“Listen, Whitey” uncovers so much source material that has remained un-catalogued for years – why do you think that is?
As my pal Rickey Vincent said, “What took so long?” That, I can’t answer. Part of the reason is that most of what I wrote about is NOT easily available on CD, iTunes, YouTube, etc. – and people are no longer patient to do the research and pre-internet, it was nearly impossible to do a book like this, as I didn’t know what I was looking for, til I found it on a blog or Ebay.
It really is mind-blowing to think of a label like Motown, with so much to lose fiscally, being willing to release an album like “Guess Who’s Coming Home.”
You got that right! The companion book took another decade or so, for Wallace Terry to find a publisher and a couple more years for a PBS movie to go with it!
Can the above-ground music industry be rightfully accused of losing any nerve it may have once had, or do you think this reflects the changing priorities and “de-politicization” of the music-listening public as a whole? Some combination of the two?
I think a combo of the two (and again, these are some damn good questions, my good man!). Lots of nerve has been lost – in fear of offending someone – as in not being politically correct, but more likely, in fear of being TOO political – as everyone likes their entertainment to be kept “lite and breezy!” these days. So, you are correct.
Was there a particular record or performance that by description alone sounded like something that must be included in the book … but ultimately resisted your archeological efforts?
There was a record on Ebay that ultimately sold for way more than I could afford that I never saw again – a Black female folk-blues singer named Mable Hillery who had an album called “It’s So Hard To Be A Nigger,” released in 1968.
Is there one record in the book that took more effort to uncover than any other?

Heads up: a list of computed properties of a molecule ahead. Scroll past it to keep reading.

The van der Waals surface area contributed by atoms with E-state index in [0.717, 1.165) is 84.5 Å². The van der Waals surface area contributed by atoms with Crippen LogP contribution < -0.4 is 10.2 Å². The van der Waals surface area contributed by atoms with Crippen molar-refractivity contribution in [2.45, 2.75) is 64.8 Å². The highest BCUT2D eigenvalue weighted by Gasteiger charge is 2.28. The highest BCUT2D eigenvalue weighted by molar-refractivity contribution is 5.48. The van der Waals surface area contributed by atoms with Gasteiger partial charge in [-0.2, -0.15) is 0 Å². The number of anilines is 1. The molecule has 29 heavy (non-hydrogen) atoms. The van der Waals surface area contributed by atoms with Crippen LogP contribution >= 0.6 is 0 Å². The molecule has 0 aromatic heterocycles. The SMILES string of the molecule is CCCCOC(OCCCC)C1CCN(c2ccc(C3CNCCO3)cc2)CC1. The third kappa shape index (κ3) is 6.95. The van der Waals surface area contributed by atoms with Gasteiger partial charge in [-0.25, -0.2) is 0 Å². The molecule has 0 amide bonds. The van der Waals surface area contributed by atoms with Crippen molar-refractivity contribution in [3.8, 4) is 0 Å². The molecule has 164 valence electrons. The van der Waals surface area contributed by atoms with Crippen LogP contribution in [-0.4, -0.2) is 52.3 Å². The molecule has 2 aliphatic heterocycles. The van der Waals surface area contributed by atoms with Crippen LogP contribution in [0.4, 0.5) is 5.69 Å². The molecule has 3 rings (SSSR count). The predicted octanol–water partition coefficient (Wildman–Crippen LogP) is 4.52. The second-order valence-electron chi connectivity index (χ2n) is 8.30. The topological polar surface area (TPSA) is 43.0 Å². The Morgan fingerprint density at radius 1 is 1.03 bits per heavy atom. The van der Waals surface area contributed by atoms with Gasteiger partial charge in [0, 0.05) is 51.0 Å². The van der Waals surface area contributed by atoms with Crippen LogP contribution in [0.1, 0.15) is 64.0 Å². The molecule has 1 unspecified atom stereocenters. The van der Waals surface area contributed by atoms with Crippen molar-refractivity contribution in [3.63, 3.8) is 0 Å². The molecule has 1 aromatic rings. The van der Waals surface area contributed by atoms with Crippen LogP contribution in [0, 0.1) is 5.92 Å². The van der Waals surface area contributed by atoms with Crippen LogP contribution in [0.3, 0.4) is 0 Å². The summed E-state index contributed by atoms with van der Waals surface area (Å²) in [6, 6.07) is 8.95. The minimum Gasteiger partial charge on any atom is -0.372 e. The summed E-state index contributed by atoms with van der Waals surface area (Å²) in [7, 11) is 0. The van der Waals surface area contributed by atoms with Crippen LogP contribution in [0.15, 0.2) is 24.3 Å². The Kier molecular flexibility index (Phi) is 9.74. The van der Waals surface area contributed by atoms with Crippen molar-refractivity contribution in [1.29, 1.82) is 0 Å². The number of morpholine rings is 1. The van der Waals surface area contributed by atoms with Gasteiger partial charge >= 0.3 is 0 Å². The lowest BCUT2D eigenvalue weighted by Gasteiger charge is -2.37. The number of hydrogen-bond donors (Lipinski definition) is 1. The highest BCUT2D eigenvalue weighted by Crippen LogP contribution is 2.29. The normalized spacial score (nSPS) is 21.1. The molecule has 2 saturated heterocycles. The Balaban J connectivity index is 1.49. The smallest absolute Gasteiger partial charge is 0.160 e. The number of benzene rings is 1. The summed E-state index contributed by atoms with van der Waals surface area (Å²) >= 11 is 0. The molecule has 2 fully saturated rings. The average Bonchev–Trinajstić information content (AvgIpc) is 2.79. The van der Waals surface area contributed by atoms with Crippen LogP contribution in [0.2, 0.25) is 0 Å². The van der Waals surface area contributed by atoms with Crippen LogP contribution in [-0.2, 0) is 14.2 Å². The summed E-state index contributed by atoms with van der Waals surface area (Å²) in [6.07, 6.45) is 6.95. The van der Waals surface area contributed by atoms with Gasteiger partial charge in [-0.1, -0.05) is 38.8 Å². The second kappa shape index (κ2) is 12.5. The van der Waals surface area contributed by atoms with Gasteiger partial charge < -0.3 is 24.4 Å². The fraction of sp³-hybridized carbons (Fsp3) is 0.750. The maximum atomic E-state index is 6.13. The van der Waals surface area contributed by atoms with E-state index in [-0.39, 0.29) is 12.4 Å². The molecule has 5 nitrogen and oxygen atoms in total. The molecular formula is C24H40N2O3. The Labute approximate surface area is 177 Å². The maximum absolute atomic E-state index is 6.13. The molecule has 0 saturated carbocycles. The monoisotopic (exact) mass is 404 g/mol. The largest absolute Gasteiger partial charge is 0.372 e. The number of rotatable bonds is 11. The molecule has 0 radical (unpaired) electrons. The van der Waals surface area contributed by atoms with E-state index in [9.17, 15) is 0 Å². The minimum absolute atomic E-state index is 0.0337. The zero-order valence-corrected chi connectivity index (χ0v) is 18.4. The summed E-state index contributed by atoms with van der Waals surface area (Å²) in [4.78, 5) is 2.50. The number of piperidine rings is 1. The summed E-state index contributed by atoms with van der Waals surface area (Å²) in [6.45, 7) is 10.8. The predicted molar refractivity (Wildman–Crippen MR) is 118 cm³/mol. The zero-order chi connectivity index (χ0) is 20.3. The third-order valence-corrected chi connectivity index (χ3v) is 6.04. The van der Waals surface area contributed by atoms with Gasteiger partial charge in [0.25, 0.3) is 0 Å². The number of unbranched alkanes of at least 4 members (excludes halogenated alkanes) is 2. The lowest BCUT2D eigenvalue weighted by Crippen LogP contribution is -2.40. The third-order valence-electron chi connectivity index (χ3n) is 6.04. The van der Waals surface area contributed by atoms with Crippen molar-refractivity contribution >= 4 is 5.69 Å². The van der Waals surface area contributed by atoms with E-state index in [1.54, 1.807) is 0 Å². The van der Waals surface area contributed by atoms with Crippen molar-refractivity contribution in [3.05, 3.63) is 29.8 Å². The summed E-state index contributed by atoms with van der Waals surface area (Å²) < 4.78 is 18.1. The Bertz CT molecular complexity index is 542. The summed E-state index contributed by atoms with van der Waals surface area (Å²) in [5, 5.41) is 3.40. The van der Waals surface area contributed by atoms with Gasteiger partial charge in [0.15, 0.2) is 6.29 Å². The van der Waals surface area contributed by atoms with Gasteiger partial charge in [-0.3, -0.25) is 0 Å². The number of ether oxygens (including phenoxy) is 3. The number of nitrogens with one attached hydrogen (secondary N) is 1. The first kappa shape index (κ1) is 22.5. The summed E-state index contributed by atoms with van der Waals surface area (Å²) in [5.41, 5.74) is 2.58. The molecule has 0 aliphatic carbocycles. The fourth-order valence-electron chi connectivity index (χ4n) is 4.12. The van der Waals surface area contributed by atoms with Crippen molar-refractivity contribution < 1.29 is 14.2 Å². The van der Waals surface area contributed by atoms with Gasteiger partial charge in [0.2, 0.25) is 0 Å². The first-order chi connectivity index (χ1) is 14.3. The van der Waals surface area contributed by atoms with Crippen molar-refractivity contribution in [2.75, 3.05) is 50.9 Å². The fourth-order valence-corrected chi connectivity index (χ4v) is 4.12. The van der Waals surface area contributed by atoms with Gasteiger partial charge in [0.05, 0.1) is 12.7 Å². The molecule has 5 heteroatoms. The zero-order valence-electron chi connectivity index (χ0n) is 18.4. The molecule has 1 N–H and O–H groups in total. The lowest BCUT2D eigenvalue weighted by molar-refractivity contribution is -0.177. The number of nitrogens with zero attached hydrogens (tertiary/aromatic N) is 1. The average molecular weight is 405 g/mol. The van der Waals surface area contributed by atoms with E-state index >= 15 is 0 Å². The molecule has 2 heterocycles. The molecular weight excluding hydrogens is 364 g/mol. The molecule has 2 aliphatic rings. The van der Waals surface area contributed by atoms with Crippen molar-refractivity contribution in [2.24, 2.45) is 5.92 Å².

Well, mmmmm … some records were harder to find than others – some of the Black Forum Records on Motown are easier to find than others – but most of the time, I didn’t know what I was looking for until I found it, such as that SNNC album of gospel songs that I stumbled upon in a dusty old record store in Seattle – and then good luck trying to out “more info”!
How much – if any – resistance did you receive during your research regarding the fact that an overview of the sounds of Black Power was being compiled by (for lack of a better term) a white dude?
As I’ve mentioned in previous interviews – the Black Panthers treated me with respect and love . They were way more “down to earth” than half of the hipster (and white) indie-rock musicians I’ve met in my life!
We’d like to get your thoughts on two of the more stunning songs included on the companion “Listen, Whitey” compilation. The first being “Who Will Survive America?” by Amiri Baraka and the second being “I Hate the White Man” by Roy Harper. Baraka’s track is not only musically distinctive, but attitudinally as well, expressing an almost joyful nihilism, while the Roy Harper song fits snugly within his overall musical output, with unforgettably poetic lyrics “written in response to the many injustices that the peoples/tribes of Europe had inflicted on greater Humanity in the modern age,” in the words of Harper himself. Can you describe the first time you intersected with both of these songs, and why both were chosen to fill the limited space available on the compilation album?